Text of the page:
When my (half) sister announced that she was going to have a baby, there was some questioning of how Bess might react; might she turn against it with hostility, if we gave more of our attention to the baby than her? In the event, this was not exactly the case, instead of mistaking the baby’s arm for a chew, she took the child under her “arm” as if it was not only part of the family, but a child of her own. As Max grew older, Bess adapted games which he had seen me play with her, and made them more gentle so that she could play games with him; tug o’ war for instance, she changed so that she didn’t pull him off his feet.
A short video of Bess and Suki playing
In Bess’s regular dog food, a sort of muesli with added meat, there is one little bit which she has always steadfastly refused to eat. One day, Max was feeding her individual pieces of it, one by one, which she was dutifully eating. Max tried to feed her the one bit of the food which she could not stand; instead of bluntly refusing, politely she took it in her mouth, trotted into a another room, and once out of Max’s sight, carefully deposited it on the carpet, before trotting back for some more.This obviously gives evidence of how Bess, did not want to seem rude, or give bad impressions about not eating food when it is given to you; a crucial lesson at the time for my nephew.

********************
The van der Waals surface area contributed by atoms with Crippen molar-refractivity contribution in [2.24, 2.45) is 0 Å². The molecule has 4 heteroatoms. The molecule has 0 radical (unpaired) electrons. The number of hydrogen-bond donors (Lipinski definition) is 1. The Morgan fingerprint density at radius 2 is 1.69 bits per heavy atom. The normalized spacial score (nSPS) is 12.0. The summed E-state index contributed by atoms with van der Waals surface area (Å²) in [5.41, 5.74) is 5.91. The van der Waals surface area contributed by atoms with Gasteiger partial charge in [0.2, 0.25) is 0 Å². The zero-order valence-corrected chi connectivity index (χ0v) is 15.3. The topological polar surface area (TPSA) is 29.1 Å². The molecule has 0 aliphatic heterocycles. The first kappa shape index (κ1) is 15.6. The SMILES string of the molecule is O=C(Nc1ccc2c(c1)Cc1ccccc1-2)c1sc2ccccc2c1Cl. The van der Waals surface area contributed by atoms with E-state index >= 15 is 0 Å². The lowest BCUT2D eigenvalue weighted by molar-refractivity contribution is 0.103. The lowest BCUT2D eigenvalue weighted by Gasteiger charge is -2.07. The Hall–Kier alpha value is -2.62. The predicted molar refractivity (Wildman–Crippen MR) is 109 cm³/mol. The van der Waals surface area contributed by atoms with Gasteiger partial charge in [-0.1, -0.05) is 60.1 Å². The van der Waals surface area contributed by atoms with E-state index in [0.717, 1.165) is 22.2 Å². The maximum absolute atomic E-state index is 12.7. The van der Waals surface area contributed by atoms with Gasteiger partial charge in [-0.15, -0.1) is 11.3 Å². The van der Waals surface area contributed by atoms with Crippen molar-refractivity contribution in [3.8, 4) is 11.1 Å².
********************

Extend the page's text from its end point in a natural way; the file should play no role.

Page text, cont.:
When my sister announced that she was having another baby, we were not concerned, indeed, Mattie adores the ever tolerant Bess, unwaveringly. Even the arrival of a mischievous kitten who did everything to wind Bess up; she did not lose her cool, even going as far to play gentle chasing games with the kitten, much to everybody’s astonishment and delight.
With my sister now expecting twins, we have no concerns about Bess; She continues to take a central role in our family, though one which is strangely different from the one she played six years ago, as we brought home that shivering, homesick puppy.
She is now a steady, loyal, tolerant companion, who can help no matter what the task or the challenges.
We could all learn something from her.
Written in 2007 for a piece of GCSE English Language coursework.